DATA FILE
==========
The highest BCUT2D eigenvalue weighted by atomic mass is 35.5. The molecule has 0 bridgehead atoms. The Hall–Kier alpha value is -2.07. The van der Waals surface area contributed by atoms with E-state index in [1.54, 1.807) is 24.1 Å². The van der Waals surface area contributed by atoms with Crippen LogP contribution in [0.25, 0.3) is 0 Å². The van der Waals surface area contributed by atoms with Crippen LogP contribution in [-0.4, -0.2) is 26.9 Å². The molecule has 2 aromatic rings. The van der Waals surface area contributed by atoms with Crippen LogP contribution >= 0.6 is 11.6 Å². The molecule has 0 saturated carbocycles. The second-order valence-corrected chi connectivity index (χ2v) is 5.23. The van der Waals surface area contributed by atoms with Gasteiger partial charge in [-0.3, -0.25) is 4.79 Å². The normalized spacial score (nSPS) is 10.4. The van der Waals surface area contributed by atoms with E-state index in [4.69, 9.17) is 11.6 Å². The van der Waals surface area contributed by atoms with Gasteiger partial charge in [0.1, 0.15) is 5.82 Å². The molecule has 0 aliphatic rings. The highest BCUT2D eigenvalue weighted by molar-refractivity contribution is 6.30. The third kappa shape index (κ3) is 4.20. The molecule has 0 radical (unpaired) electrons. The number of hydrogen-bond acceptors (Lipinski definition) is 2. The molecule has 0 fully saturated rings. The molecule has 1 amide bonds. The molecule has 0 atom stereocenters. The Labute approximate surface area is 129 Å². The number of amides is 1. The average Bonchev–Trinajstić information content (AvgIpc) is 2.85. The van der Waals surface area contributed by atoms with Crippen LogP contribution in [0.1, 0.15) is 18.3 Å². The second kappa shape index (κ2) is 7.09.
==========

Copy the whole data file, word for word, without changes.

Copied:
The highest BCUT2D eigenvalue weighted by atomic mass is 35.5. The molecule has 0 bridgehead atoms. The Hall–Kier alpha value is -2.07. The van der Waals surface area contributed by atoms with E-state index in [1.54, 1.807) is 24.1 Å². The van der Waals surface area contributed by atoms with Crippen LogP contribution in [0.25, 0.3) is 0 Å². The van der Waals surface area contributed by atoms with Crippen LogP contribution in [-0.4, -0.2) is 26.9 Å². The molecule has 2 aromatic rings. The van der Waals surface area contributed by atoms with Crippen LogP contribution >= 0.6 is 11.6 Å². The molecule has 0 saturated carbocycles. The second-order valence-corrected chi connectivity index (χ2v) is 5.23. The van der Waals surface area contributed by atoms with Gasteiger partial charge in [-0.3, -0.25) is 4.79 Å². The normalized spacial score (nSPS) is 10.4. The van der Waals surface area contributed by atoms with E-state index in [4.69, 9.17) is 11.6 Å². The van der Waals surface area contributed by atoms with Gasteiger partial charge in [0.1, 0.15) is 5.82 Å². The molecule has 0 aliphatic rings. The highest BCUT2D eigenvalue weighted by molar-refractivity contribution is 6.30. The third kappa shape index (κ3) is 4.20. The molecule has 0 radical (unpaired) electrons. The number of hydrogen-bond acceptors (Lipinski definition) is 2. The molecule has 0 fully saturated rings. The molecule has 1 amide bonds. The molecule has 0 atom stereocenters. The Labute approximate surface area is 129 Å². The number of amides is 1. The average Bonchev–Trinajstić information content (AvgIpc) is 2.85. The van der Waals surface area contributed by atoms with Crippen LogP contribution in [0.1, 0.15) is 18.3 Å². The second kappa shape index (κ2) is 7.09.